In Search of Interesting
Legal communications are defined by precise, qualified, long-winded, and (sometimes admittedly) boring language. Most lawyers are best suited to communicating within legal audiences. This presents obvious challenges in marketing law firms where the recipients of the message are, for the most part, not lawyers.
News Flash: when even the eyes of other lawyers glaze over when their colleagues start to expound on much of what lawyers do, how do you think the general public is going to respond? Because law is a vast area, sound-byte attention spans will inevitably gravitate to the most interesting snippets. The law is no different from academia, “interestingness” trumps (or at least obscures) the truth. Oliver Burkeman’s recent column in the Guardian offers a reminder in how interestingness, and our addiction to it, remains dominant in most fields. The rise of the web has made interesting into something of an unofficial religion. The risks of interesting things are a) that they are not necessarily true and b) that they ignore the fact that many of the most important things are mundane.
Interesting as SEO
Google claims to be a company in pursuit of providing relevant search results. In practice, this often means delivering interesting search results. Distinguishing the two is less meta-data and more metaphysics. This problem cannot be solved through engineering alone.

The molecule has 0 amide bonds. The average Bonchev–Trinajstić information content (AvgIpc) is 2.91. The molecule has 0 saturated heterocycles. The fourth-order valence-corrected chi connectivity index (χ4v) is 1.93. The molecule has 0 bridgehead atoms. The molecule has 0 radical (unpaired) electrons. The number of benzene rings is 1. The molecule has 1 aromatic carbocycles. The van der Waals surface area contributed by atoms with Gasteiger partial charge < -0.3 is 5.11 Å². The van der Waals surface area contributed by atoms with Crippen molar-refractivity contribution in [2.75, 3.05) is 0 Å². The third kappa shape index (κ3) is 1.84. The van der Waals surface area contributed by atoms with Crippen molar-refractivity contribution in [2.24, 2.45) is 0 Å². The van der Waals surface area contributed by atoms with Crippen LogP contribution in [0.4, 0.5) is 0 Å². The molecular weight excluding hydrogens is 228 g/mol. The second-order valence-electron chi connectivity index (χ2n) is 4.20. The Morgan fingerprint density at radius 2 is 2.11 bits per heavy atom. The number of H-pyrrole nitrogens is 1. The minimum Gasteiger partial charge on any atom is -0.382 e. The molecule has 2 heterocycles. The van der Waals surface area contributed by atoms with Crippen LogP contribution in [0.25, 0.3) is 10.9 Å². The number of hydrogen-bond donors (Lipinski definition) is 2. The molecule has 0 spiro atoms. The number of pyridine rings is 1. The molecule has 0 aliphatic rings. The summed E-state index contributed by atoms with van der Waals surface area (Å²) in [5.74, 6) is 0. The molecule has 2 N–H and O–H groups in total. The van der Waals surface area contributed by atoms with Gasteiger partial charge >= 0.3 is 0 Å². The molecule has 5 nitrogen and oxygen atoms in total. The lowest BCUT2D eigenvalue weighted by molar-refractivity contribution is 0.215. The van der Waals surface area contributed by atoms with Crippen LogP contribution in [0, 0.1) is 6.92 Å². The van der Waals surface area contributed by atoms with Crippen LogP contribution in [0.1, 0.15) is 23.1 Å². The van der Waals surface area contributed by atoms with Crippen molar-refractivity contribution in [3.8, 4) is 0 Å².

Much of what we do at Skunkworks is try to make lawyers and law firms interesting to the general public (we also try to make them look good while we’re at it). It’s worth reviewing the paper cited by Burkeman in terms of identifying what types of things are interesting (at least according to Burkeman). Some of them include:
- Arguing that something good is bad;
- What seems like different things are actually part of the same thing;
- What seems like a local phenomenon is actually a general thing;
- What seems to be stable is actually changing;
- What seems to be dysfunctional is actually functional;
- What seems to be unrelated is actually correlated; and
- The inverse of any of the above.
In an attempt to make this post interesting, let me note that legal communications are actually part of a much broader group of specialized communications. Within this group, interesting things will triumph over the boring (even if the boring ones are technically accurate). Secondly, the hallmarks of legal communications are not stable, but ever-changing (albeit slowly). Latin was once standard and is now seen as literally archaic.
Most importantly, the fact that so much of what lawyers produce is boring (bad from a marketing perspective) is actually a good thing. It provides an opportunity for some lawyers and firms to differentiate themselves. The bar remains high, but the bar for interestingness is relatively low. In making this case, I want to emphasize that many of the most interesting things are also true.